According to Aggarwal (1975) “Survey of related literature implies locating, reading and evaluating reports of research as well as reports of casual observation and opinion that are related to the individual’s planned research project” (p.108).
The search for related literature is one of the first steps in the research process. It is a valuable guide to dine the problem, recognizing its signification, suggesting promising data-gathering devices, appropriate study design and sources of data. Though review of literature is an exacting task, calling for a deep insight and clear perspective of the overall field, for any worthwhile study, the researcher needs an adequate familiarity with the work, which has already been done in area of his choice.
According of Best (1987), “A familiarity with the literature in any problem area helps a student to discover what is already known, what others have a attempted to find out, what methods of work have been promising or disappointing and what problems remain to be solved.”
The identification of a problem, development of a research design and determination of a size and scope of the problem all depend upon the study and intensity with which a researcher has examined the literature related to the work. Mouly George J.C. (1963) viewed, “The success of the researchers efforts will depend in no small measure on the extent to which he capitalizes on the advances-both empirical and theoretical made by previous researchers. He draws maximum benefit from the design and procedures of the previous researchers, matches his conclusions with the conclusions drawn earlier and tries to add from his side a line or two to the existing store of knowledge.
Importance of Review of Literature
The review of a related material is a time consuming but fruitful phase of research program.
The importance of related literature can be listed follows:
Literature Review on NPAs:
Non-Performing Assets have negative impact on banking stability and growth. Its impact on erosion of profit and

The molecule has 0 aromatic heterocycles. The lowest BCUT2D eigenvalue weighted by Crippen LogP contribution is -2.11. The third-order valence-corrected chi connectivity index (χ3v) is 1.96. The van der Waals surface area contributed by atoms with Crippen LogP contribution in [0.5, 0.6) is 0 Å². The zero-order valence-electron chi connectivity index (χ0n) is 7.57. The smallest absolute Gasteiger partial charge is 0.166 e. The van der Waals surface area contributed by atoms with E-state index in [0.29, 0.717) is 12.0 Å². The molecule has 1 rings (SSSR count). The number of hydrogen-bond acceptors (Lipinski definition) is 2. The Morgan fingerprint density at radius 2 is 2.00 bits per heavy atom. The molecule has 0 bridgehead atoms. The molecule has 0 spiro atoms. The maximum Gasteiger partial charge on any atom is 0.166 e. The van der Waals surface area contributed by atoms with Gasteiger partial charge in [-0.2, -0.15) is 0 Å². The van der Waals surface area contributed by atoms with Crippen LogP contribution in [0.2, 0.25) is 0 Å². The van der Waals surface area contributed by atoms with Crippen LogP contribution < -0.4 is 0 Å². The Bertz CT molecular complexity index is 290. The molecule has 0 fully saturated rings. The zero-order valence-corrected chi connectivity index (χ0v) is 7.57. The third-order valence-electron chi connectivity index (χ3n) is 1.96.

quality of asset was not seriously considered in Indian banking prior to 1991. There are many reasons cited for the alarming level of NPA in Indian banking sector. Asset quality management was not prime concern in Indian banking sector till 1991, but was mainly focused on performance objectives such as opening wide networks/branches,
development of rural areas, priority sector lending, higher employment generation, etc. The accounting treatment also failed to project the problem of NPA, as interest on loan accounts were accounted on accrual basis.
The accumulated level of NPA in post-liberalization period forced policy makers to reform banking sector. A Committee on Banking Sector Reforms known as Narasimham Committee was set up by RBI to study the problems faced by Indian banking sector and to suggest measures. The committee identified NPA as a major threat and recommended prudential measures for income recognition, asset classification and provisioning requirements. These measures embarked on transformation of the Indian banking sector into a viable, competitive and vibrant sector. The committee recommended measures to improve “operational flexibility” and “functional autonomy” so as to enhance “efficiency, productivity and profitability” (Chaudhary and Singh, 2012).
Though many published articles are available in the area of management of non-performing assets, which are either bank specific or banking sector specific, there are hardly any state of specific researches.
A synoptic review of the literature brings to the fore insights into the determinants of NPL across Countries. A review of relevant literature has been detailed here under: A considered view is that banks’ lending policy could have crucial influence on non-performing loans (Reddy, 2004). He critically examined various issues pertaining to terms of credit of Indian banks. In this context, it was viewed that ‘the element of power has no bearing on the illegal activity. A default is not entirely an irrational decision. Rather a defaulter takes into account probabilistic assessment of various costs and benefits of his decision’.